Stella Williams has been an advocate of gender and social equity perspectives in numerous development projects across Nigeria and the African continent. Early in her career, she concentrated her research efforts on value addition along supply chains in the fishing industry but later broadened her research scope to include the study of women in fisheries and aquaculture. In the last thirty-five years, her primary research and developmental work focused on investigating viable frameworks for user participation in fisheries and aquaculture management, fisheries governance through integration of stakeholders’ knowledge and enhancement of livelihoods and economic development of rural artisanal fisher-folks, in particular the women and children that are often left out in fisheries policy in Nigeria. continue reading…
Grand City, Surabaya, Indonesia – 26-29 April 2016
WAS-APC is excited to announce the awards finalised for both the Travel Grants and Student Scholarships for the upcoming APA16.
The awardees are:
Female students (each of whom will receive USD1000 to assist with accommodation and travel and WAS-APC will organize and pay registration for the event):
- Menaga Meenakshisundaram and Nikoleta Ntalamagka.
Mature age female who works in aquaculture (will receive USD1000 to assist with accommodation and travel and WAS-APC will organize and pay registration for the event):
Aquaculture without Frontiers (AwF) held its first board meeting on the east coast USA during the annual Seafood Expo North America (SENA) event in Boston, Mass on 7 March amongst many thousands of seafood professionals. SENA is recognized as the largest seafood event held in North America and is celebrating its 36th year attracting buyers and sellers from around the world.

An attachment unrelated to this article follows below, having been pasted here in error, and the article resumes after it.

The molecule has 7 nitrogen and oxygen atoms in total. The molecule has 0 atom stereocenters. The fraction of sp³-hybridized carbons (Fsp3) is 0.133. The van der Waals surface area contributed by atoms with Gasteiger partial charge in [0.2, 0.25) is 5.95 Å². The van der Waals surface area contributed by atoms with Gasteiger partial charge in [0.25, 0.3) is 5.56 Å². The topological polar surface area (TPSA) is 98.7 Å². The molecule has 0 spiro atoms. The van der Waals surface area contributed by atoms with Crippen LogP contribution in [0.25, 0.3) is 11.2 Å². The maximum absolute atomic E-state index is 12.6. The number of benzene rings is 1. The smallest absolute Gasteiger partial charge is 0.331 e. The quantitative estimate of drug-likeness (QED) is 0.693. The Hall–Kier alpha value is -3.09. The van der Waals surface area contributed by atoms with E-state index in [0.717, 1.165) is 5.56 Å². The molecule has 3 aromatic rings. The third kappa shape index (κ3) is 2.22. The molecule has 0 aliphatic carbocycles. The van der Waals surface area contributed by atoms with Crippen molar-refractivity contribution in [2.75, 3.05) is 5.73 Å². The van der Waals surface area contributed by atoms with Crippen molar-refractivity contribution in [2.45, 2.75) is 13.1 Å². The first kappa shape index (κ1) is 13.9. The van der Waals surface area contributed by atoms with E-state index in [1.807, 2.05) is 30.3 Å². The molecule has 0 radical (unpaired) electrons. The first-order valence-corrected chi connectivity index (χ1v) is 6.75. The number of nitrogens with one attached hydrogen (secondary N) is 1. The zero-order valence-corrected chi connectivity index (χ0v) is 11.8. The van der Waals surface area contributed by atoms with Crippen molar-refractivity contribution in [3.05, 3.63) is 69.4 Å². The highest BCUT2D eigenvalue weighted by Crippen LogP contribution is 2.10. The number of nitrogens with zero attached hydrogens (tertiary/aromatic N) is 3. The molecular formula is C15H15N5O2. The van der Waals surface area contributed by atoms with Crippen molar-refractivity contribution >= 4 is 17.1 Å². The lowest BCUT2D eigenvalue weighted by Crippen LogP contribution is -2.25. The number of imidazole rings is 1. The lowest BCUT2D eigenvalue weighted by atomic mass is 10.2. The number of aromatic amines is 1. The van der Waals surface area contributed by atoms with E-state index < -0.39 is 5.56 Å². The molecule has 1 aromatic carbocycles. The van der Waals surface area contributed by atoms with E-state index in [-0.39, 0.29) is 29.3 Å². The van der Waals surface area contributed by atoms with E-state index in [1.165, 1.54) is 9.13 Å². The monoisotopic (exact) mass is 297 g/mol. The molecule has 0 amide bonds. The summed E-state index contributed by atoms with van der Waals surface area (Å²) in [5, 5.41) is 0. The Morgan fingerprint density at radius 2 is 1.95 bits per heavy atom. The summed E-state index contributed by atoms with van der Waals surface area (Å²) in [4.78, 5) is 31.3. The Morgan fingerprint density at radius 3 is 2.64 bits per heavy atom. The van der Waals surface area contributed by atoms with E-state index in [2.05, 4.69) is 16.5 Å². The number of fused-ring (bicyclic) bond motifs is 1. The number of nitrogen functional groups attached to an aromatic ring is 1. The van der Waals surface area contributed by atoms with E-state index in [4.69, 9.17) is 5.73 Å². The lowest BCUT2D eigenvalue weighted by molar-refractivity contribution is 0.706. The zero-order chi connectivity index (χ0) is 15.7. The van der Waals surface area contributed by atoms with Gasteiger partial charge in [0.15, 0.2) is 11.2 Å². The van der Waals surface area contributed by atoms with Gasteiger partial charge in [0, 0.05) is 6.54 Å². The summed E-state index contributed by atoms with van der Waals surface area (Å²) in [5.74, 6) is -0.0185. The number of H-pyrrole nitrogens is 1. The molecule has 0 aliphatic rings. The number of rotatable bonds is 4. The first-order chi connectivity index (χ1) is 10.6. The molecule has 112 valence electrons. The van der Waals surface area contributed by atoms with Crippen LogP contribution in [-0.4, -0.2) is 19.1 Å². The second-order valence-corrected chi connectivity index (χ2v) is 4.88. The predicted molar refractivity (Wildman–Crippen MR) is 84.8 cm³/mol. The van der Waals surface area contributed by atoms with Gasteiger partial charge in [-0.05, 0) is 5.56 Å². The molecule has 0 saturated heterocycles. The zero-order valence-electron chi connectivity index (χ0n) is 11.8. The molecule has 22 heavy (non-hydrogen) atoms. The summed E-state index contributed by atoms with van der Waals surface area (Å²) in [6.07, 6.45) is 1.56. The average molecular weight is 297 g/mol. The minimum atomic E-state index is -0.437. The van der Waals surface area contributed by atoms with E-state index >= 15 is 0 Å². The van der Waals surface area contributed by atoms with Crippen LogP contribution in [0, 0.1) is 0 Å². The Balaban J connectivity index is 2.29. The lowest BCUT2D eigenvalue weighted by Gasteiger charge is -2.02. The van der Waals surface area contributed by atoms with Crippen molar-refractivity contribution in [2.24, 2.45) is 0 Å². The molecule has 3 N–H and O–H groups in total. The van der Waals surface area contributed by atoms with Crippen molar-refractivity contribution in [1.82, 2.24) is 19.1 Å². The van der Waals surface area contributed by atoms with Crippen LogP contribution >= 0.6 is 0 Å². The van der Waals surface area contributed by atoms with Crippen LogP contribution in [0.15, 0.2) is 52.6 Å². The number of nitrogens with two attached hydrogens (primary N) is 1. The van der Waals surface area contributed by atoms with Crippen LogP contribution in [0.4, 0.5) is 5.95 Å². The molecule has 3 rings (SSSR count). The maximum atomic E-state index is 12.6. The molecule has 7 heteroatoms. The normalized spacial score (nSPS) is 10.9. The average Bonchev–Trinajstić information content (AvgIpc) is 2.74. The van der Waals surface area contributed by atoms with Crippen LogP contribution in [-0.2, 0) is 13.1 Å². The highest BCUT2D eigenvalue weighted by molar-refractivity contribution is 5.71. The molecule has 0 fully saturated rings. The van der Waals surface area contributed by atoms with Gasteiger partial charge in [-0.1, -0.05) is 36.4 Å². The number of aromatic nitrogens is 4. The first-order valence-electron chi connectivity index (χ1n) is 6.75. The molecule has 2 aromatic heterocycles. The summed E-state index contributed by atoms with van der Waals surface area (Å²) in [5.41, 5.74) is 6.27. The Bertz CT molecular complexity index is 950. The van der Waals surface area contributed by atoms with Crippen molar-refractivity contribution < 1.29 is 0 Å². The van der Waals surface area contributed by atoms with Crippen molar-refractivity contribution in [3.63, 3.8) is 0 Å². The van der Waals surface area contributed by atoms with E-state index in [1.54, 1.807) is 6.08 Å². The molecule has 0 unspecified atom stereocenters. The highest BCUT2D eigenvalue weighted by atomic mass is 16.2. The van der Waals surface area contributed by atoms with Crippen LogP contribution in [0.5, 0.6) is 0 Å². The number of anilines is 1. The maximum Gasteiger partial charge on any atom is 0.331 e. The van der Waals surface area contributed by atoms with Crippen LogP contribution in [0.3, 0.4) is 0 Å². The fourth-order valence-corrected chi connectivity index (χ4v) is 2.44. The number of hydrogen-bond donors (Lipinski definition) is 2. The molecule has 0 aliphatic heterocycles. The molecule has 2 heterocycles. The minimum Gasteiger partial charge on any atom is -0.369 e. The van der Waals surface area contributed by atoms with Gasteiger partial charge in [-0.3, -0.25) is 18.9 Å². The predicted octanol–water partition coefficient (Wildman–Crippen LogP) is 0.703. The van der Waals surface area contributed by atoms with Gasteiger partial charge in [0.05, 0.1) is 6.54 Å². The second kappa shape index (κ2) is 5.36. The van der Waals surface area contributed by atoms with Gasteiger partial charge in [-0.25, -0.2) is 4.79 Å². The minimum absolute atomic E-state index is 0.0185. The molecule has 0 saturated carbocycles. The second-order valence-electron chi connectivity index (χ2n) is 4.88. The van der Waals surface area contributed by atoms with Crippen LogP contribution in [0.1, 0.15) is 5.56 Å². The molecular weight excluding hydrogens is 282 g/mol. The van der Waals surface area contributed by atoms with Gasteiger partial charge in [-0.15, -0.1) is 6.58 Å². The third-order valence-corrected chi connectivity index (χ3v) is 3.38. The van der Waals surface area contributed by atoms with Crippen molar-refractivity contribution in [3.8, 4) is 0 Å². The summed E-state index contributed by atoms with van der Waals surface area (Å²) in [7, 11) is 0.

The current board acknowledged the fine efforts of John Forster who was not seeking re-election on the board but had agreed to stay engaged with the organization by being one of the leaders of the new Technical Advisory Group. Additionally the board thanked John Cooksey for his extraordinary efforts in being Treasurer/Secretary since inception and who had resigned due to an increased workload and has been replaced by Dave Conley.
AwF have decided to expand the size of their board and are excited to announce that the three new members approved were Albert G.J. Tacon Ph.D; Ms Polly Legendre and Michael D. Lee Ph.D. continue reading…
Trip to Banjarmasin with youngest daughter, December 2015
AwF is delighted to announce the woman of the month for March, Indah Susilowati, who is a Professor in the Faculty of Economics and Business based at Diponegoro University, Semarang Indonesia. Since undertaking her Master and PhD programs in resource economics at the University of Putra in Malaysia, she has published extensively on her major research interests in resource and fisheries economics.